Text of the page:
20 years under Putin: a timeline

The results of the past two months have been devastating for Russian civil society: basic constitutional rights have been severely restricted; military censorship and the state’s monopoly on the truth have been officially introduced; and freedom of speech and assembly has been completely destroyed. Russia’s invasion of Ukraine gave a powerful boost to the Putin regime’s repressive machine. Anti-war protesters are being detained and beaten en masse in police stations, and the courts continue to hand down harsh sentences on trumped-up charges. IMR compiled a list of the most egregious cases of suppression of human rights and freedoms recorded in Russia in February and March 2022.


Upper row: Nikita Uvarov, detainment of the antiwar protests in Moscow. Lower row: editor-in-chief of Ekho Moskvy Alexei Venediktov, Alexei Navalny in court. Photos: open sources.


  • In the Krasnoyarsk Territory, a court sentenced 16-year-old Nikita Uvarov to 5 years in prison and a fine of 30,000 rubles ($313) in the so-called case of the Kansk teenagers. He was found guilty under three articles of the Criminal Code: training for the purpose of carrying out terrorist activities (Article 205.3), illegal manufacture of explosives (Part 2 of Article 223.1), and their storage (Part 2 of Article 222.1). Uvarov and two other teenagers (sentenced to 3 and 4 years of suspended imprisonment) were detained in the summer of 2020 for posting leaflets in support of Azat Miftakhov, a Moscow State University graduate student convicted of alleged hooliganism. Having gained access to their phones, the investigators found messages discussing the idea of ​​creating a Minecraft version of the FSB building and blowing it up. The investigation claimed that the teenagers had “united into a group for the subsequent joint implementation of terrorist activities” in the city of Kansk.
  • In Simferopol, Ukrainian journalist Vladislav Yesipenko was sentenced to 6 years in prison and a fine of 110,000 rubles ($1,145) on charges of purchasing (Part 1 of Article 222.2 of the Criminal Code) and manufacturing (Part 1 of Article 223.1) explosives. Yesipenko was detained in March last year during a business trip to the Crimea. During the search of his car, FSB officers found a grenade-type device. The journalist himself claims that Russian security forces planted the explosive on him, and he confessed under torture. Memorial Human Rights Center recognized Vladislav Yesipenko as a political prisoner, noting that his persecution “fits into the anti-Ukrainian campaign unleashed by the Russian authorities in 2014.”

  • A court in Chechnya convicted brothers Salekh Magamadov and Ismail Isayev, administrators of the Chechen opposition Telegram channel Osal Nakh 95. They were sentenced to 8 and 6 years in a penal colony, respectively, on charges of “assisting participation in an illegal armed formation” (Part 5 of Article 33, Part 2 of Article 208 of the Criminal Code). The brothers (both members of the LGBT community) were reportedly abducted by Chechen security forces and forcibly taken from Nizhny Novgorod to Chechnya, where they were tortured to extract confessions. Memorial considers Magamadov and Isayev to be political prisoners, and the charges brought against them to be related to gender discrimination and falsified for political reasons.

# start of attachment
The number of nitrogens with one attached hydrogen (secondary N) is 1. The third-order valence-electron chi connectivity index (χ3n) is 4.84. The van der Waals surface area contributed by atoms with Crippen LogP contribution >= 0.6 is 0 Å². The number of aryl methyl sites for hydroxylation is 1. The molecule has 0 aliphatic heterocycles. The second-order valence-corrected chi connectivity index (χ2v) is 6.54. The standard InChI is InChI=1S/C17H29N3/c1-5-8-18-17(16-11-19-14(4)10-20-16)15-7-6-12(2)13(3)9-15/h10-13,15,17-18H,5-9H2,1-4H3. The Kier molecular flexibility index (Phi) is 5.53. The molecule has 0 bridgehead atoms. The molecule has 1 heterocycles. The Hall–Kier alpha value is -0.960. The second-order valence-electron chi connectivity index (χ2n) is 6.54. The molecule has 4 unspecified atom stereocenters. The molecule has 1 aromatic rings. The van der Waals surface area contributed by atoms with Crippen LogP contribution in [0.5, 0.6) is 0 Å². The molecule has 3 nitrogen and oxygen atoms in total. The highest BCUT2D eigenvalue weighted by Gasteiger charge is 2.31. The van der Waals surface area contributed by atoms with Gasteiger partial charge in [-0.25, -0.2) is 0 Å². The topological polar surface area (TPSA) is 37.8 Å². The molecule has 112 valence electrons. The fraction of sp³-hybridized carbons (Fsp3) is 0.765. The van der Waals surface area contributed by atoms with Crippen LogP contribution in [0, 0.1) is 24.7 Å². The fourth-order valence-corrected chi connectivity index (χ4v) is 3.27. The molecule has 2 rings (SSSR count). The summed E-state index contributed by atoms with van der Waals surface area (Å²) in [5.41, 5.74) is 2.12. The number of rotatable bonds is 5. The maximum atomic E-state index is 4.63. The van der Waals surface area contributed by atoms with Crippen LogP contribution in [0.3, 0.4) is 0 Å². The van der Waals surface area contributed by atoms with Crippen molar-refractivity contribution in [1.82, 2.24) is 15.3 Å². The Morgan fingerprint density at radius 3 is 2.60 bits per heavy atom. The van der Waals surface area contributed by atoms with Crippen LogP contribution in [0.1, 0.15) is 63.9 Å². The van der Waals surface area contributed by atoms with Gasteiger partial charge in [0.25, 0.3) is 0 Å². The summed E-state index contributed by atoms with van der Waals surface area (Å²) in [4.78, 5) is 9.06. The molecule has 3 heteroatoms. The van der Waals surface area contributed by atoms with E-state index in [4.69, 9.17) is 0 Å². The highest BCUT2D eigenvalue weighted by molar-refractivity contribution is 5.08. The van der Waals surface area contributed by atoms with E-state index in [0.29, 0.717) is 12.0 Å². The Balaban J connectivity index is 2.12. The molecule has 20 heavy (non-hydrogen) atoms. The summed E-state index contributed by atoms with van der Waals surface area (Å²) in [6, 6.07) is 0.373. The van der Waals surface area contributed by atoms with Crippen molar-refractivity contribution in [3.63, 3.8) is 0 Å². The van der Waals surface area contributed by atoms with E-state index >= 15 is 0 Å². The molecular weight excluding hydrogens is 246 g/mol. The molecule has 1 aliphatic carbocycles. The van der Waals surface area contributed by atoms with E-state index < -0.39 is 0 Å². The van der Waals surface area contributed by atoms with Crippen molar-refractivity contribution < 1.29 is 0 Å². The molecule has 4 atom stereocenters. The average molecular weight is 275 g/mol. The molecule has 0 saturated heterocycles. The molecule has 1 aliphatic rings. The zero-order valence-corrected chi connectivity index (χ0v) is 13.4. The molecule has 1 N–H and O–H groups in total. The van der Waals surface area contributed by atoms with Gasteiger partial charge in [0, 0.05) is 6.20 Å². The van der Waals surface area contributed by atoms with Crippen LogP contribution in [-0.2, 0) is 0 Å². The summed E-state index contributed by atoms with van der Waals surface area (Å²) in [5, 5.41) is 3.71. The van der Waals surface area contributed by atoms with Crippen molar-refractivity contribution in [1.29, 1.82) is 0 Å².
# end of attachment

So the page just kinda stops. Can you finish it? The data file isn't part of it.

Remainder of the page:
• Since the first days of the military invasion of Ukraine, Russian security forces have been brutally suppressing protests across the country. According to OVD-Info, the total number of detainees at anti-war protests exceeds 15,000. Among them are even young children.

  • Protesters report violence by law enforcement officers: people have been severely beaten (including with electric shockers), called “enemies of the people,” threatened with criminal cases under extremism legislation, with deprivation of parental rights, and even with rape. One such episode that received wide publicity involved the beating of a participant in an anti-war rally in Moscow’s Brateyevo police station.

  • Military censorship has de facto been introduced in Russia. In the first days of the invasion, Roskomnadzor ordered the media to use information only from official sources when reporting on military actions in Ukraine, and subsequently forbade calling these actions a “war” or an “attack,” insisting on the wording “special military operation.”

  • Publications that violate the new requirements are subject to blocking. According to Agora International Human Rights Group and the Net Freedoms project, a total of more than 800 media outlets have already been blocked, including the websites of the human rights organizations Golos and Amnesty International, and of the publications Current Time, Meduza, Mediazona, The New Times, Taiga.Info, DOXA, Republic, Agentstvo, Bumaga, Caucasian Knot, BBC Russian Service, Deutsche Welle, Radio Liberty, and others.